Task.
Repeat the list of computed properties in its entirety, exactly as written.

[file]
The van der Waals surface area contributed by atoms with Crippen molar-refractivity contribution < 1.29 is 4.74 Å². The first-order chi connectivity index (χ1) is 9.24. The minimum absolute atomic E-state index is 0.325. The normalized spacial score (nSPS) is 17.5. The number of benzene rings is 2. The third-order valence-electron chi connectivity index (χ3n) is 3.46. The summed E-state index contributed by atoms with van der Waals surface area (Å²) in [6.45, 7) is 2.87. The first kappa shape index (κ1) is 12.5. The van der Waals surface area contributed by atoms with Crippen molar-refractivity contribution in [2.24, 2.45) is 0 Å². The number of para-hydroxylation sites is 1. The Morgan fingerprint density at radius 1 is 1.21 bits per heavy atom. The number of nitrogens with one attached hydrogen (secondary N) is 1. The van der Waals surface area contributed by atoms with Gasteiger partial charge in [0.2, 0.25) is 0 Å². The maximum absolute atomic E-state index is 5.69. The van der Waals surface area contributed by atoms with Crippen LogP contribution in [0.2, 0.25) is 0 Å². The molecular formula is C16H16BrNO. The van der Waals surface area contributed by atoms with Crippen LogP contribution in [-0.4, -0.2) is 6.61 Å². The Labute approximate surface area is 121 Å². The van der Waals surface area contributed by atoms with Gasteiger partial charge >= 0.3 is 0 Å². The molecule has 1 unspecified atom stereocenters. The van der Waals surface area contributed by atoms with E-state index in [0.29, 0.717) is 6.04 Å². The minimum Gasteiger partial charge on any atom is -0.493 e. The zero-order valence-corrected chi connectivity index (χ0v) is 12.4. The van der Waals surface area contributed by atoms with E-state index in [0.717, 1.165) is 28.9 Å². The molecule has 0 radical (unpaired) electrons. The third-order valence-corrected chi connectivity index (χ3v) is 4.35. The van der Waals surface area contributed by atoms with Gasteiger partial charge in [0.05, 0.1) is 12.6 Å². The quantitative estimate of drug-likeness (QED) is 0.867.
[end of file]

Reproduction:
The van der Waals surface area contributed by atoms with Crippen molar-refractivity contribution < 1.29 is 4.74 Å². The first-order chi connectivity index (χ1) is 9.24. The minimum absolute atomic E-state index is 0.325. The normalized spacial score (nSPS) is 17.5. The number of benzene rings is 2. The third-order valence-electron chi connectivity index (χ3n) is 3.46. The summed E-state index contributed by atoms with van der Waals surface area (Å²) in [6.45, 7) is 2.87. The first kappa shape index (κ1) is 12.5. The van der Waals surface area contributed by atoms with Crippen molar-refractivity contribution in [2.24, 2.45) is 0 Å². The number of para-hydroxylation sites is 1. The Morgan fingerprint density at radius 1 is 1.21 bits per heavy atom. The number of nitrogens with one attached hydrogen (secondary N) is 1. The van der Waals surface area contributed by atoms with Gasteiger partial charge in [0.2, 0.25) is 0 Å². The maximum absolute atomic E-state index is 5.69. The van der Waals surface area contributed by atoms with Crippen LogP contribution in [0.2, 0.25) is 0 Å². The molecular formula is C16H16BrNO. The van der Waals surface area contributed by atoms with Crippen LogP contribution in [-0.4, -0.2) is 6.61 Å². The Labute approximate surface area is 121 Å². The van der Waals surface area contributed by atoms with Gasteiger partial charge >= 0.3 is 0 Å². The molecule has 1 unspecified atom stereocenters. The van der Waals surface area contributed by atoms with E-state index in [0.29, 0.717) is 6.04 Å². The minimum Gasteiger partial charge on any atom is -0.493 e. The zero-order valence-corrected chi connectivity index (χ0v) is 12.4. The van der Waals surface area contributed by atoms with E-state index in [0.717, 1.165) is 28.9 Å². The molecule has 0 radical (unpaired) electrons. The third-order valence-corrected chi connectivity index (χ3v) is 4.35. The van der Waals surface area contributed by atoms with Gasteiger partial charge in [0.05, 0.1) is 12.6 Å². The quantitative estimate of drug-likeness (QED) is 0.867.